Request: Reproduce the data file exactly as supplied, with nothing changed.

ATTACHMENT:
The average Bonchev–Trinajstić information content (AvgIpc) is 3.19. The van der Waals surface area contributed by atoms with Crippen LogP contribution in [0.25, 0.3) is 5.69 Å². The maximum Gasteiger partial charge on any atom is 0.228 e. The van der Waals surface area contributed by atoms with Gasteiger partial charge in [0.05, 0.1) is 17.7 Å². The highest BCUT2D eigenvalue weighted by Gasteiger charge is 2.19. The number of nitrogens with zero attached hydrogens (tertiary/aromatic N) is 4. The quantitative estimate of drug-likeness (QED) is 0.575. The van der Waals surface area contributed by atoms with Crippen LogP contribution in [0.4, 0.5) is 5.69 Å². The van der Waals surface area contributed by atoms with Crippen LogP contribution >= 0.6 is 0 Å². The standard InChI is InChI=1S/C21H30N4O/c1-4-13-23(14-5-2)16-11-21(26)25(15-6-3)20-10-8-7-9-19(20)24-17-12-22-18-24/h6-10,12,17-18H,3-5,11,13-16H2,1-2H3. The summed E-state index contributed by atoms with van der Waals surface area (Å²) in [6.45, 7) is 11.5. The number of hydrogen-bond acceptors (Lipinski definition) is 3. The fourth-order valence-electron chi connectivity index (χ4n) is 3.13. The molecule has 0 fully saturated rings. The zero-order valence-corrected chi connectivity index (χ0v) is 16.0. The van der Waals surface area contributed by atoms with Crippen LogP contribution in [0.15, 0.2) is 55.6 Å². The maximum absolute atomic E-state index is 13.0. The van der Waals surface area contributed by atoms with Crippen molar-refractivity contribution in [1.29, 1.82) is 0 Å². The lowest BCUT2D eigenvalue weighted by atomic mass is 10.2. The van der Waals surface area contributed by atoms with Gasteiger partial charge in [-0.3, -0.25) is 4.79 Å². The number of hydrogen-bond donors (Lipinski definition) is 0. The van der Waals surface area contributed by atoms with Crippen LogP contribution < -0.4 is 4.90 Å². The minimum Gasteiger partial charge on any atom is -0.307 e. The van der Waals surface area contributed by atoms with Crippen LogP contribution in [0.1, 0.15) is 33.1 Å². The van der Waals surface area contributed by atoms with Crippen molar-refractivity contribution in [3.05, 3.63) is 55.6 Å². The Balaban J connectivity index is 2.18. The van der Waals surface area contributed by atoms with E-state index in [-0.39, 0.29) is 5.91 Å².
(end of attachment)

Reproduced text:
The average Bonchev–Trinajstić information content (AvgIpc) is 3.19. The van der Waals surface area contributed by atoms with Crippen LogP contribution in [0.25, 0.3) is 5.69 Å². The maximum Gasteiger partial charge on any atom is 0.228 e. The van der Waals surface area contributed by atoms with Gasteiger partial charge in [0.05, 0.1) is 17.7 Å². The highest BCUT2D eigenvalue weighted by Gasteiger charge is 2.19. The number of nitrogens with zero attached hydrogens (tertiary/aromatic N) is 4. The quantitative estimate of drug-likeness (QED) is 0.575. The van der Waals surface area contributed by atoms with Crippen LogP contribution in [0.4, 0.5) is 5.69 Å². The van der Waals surface area contributed by atoms with Crippen LogP contribution >= 0.6 is 0 Å². The standard InChI is InChI=1S/C21H30N4O/c1-4-13-23(14-5-2)16-11-21(26)25(15-6-3)20-10-8-7-9-19(20)24-17-12-22-18-24/h6-10,12,17-18H,3-5,11,13-16H2,1-2H3. The summed E-state index contributed by atoms with van der Waals surface area (Å²) in [6.45, 7) is 11.5. The number of hydrogen-bond acceptors (Lipinski definition) is 3. The fourth-order valence-electron chi connectivity index (χ4n) is 3.13. The molecule has 0 fully saturated rings. The zero-order valence-corrected chi connectivity index (χ0v) is 16.0. The van der Waals surface area contributed by atoms with Crippen LogP contribution in [0.15, 0.2) is 55.6 Å². The maximum absolute atomic E-state index is 13.0. The van der Waals surface area contributed by atoms with Crippen molar-refractivity contribution in [1.29, 1.82) is 0 Å². The lowest BCUT2D eigenvalue weighted by atomic mass is 10.2. The van der Waals surface area contributed by atoms with Gasteiger partial charge in [-0.3, -0.25) is 4.79 Å². The number of hydrogen-bond donors (Lipinski definition) is 0. The van der Waals surface area contributed by atoms with Crippen LogP contribution < -0.4 is 4.90 Å². The minimum Gasteiger partial charge on any atom is -0.307 e. The van der Waals surface area contributed by atoms with Crippen LogP contribution in [0.1, 0.15) is 33.1 Å². The van der Waals surface area contributed by atoms with Crippen molar-refractivity contribution in [3.05, 3.63) is 55.6 Å². The Balaban J connectivity index is 2.18. The van der Waals surface area contributed by atoms with E-state index in [-0.39, 0.29) is 5.91 Å².